Yes, People Who Are Blind Can Be Software Engineers
In a chat with Yooha Cha, a Ph.D. student studying Informatics at UC Irvine, Cha talks about the increased ignorance in the attitude of people toward those who are physically challenged. Cha says that sighted software developers patronizingly mention that software development is not something that blind people can do.
Yet another instance is that of Kelly Dickenson, a master’s student in Informatics at UC Irvine. Dickenson encountered similar perceptions from people with regard to the role of technology in assisting parents in helping their children with disabilities. However, after going through the YouTube videos crafted by blind parents, Dickenson is dumbfounded and refers to these as effective “life hackers” that could completely redefine the language of parenting.
In a nutshell, students at UC Irvine, like Cha and Dickenson, study the technological and social problems that stand as stumbling blocks in the lives of people with disabilities. They focus on accomplishing the objective by conducting studies through UC Irvine’s Accessibility Research Collective (ARC).
Let’s understand ARC in detail in the upcoming section.
The Accessibility Research Collective
Located in UCI’s Department of Informatics and funded by National Science Foundation, Toyota, Microsoft, and a UCI Chancellor’s Inclusive Excellence Award, ARC focuses on bringing together people of different capabilities. It focuses on bridging the gap between the applications of technology and the social side of it impacting people with disabilities.
Co-founder of ARC, Stacey Branham, stresses the importance of understanding the social aspects alongside technological accessibility when taking the initiative towards helping physically challenged persons. Branham is an associate professor of Informatics at the Donald Bren School of Information and Computer Sciences (ICS) and deeply understands the close nexus between technology and the associated social impact. She mentions that similar to the perception that blind people can’t be great parents, there’s also a notion that they can’t excel in technology and research.
Branham says that ARC is an amazing initiative to let scholars gather and collectively find ways to tackle the problems surrounding disabilities and technology. It fosters the mutual sharing of ideas and lets the members build a stronger research platform toward achieving greater impact. Branham mentions that ARC focuses on centering the attention on disability studies, similar to dedicated research areas like African American Studies or Women’s Studies. The disability studies will relate to the context of society, culture, and politics.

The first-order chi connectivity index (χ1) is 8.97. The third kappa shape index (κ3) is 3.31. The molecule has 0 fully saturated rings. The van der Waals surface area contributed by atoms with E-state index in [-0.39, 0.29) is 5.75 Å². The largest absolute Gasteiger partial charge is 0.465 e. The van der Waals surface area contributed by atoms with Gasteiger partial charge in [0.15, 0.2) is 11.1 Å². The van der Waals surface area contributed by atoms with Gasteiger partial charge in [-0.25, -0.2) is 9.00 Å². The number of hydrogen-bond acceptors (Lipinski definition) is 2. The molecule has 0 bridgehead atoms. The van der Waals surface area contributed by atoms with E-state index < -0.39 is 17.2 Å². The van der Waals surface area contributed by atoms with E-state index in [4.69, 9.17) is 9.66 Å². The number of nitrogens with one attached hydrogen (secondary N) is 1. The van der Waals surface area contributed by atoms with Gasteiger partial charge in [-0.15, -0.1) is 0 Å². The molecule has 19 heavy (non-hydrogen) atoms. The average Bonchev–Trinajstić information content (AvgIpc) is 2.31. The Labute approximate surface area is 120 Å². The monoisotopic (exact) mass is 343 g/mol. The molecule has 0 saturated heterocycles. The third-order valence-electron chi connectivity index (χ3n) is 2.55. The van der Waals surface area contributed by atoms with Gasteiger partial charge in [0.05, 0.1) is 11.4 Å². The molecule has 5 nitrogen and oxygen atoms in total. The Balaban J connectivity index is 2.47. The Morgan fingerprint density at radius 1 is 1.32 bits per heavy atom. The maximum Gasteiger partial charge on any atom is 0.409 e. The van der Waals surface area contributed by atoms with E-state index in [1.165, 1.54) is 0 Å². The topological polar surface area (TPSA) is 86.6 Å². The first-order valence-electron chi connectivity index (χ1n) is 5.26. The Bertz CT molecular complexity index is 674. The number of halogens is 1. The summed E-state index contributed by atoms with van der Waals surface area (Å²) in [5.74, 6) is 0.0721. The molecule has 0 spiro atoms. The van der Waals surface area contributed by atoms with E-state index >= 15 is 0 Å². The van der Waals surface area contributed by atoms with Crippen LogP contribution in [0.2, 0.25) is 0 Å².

Member researchers of ARC schedule and meet on a weekly basis to discuss and share their approaches toward crafting accessible and assistive technologies. Besides Cha and Dickenson, several other researchers also form a part of ARC. Some of them are:
Taslima Akter, a Ph.D. student studying the applications of teleconferencing tools like Zoom to help blind people.
Vitica Arnold, a Ph.D. student, understands the role of technology in enabling disabled persons to manage their everyday life.
Cameron Cassidy, a Ph.D. student exploring the possibilities of how blind parents read out books to their children.
Emory Edwards, a recent Ph.D. student studying the use of alt text in images used by Google and social media channels like Discord.
Isabela Figueira, a Ph.D. student, understands how older adults try to learn new phones and their applications.
Xinru Tang is a Ph.D. student focusing on studying how deaf people learn to use accessibility attributes on social media.
Alyson Yin, a Master’s student, studying the user experience of PDFs based on research publications from the standpoint of blind people.
In addition to conducting the research, the members are sharing their experiences and taking steps toward educating the community at large.
Branham says,” There’s an emphasis on volunteering, education, and giving back,”; she further mentions that ARC researchers played a significant role in serving as guides for blind attendees of the CSUN Annual Assistive Technology Conference. The researchers were trained to act as “human guides” by experts at the Dayle McIntosh Center (DMC). DMC is a charitable organization helping people with physical disabilities.
They participated in diverse community initiatives like helping elderly adults who lost vision to use smartphones, enabling them to understand the accessibility features, and creating webinars on DMC.
Branham says that though technology plays a crucial role; however, empowering people with disabilities requires building awareness. That’s why in all her talks, she first asks how many people know the way blind persons access a cell phone. She finally adds,” If we could move the dial from almost no one being able to answer the question to almost everyone being able to answer that question, the world would be a more accessible place.”
In case of any assistance or queries with regard to legal rights or issues pertaining to physically challenged, it would be worthwhile to reach out to a San Jose disability lawyer.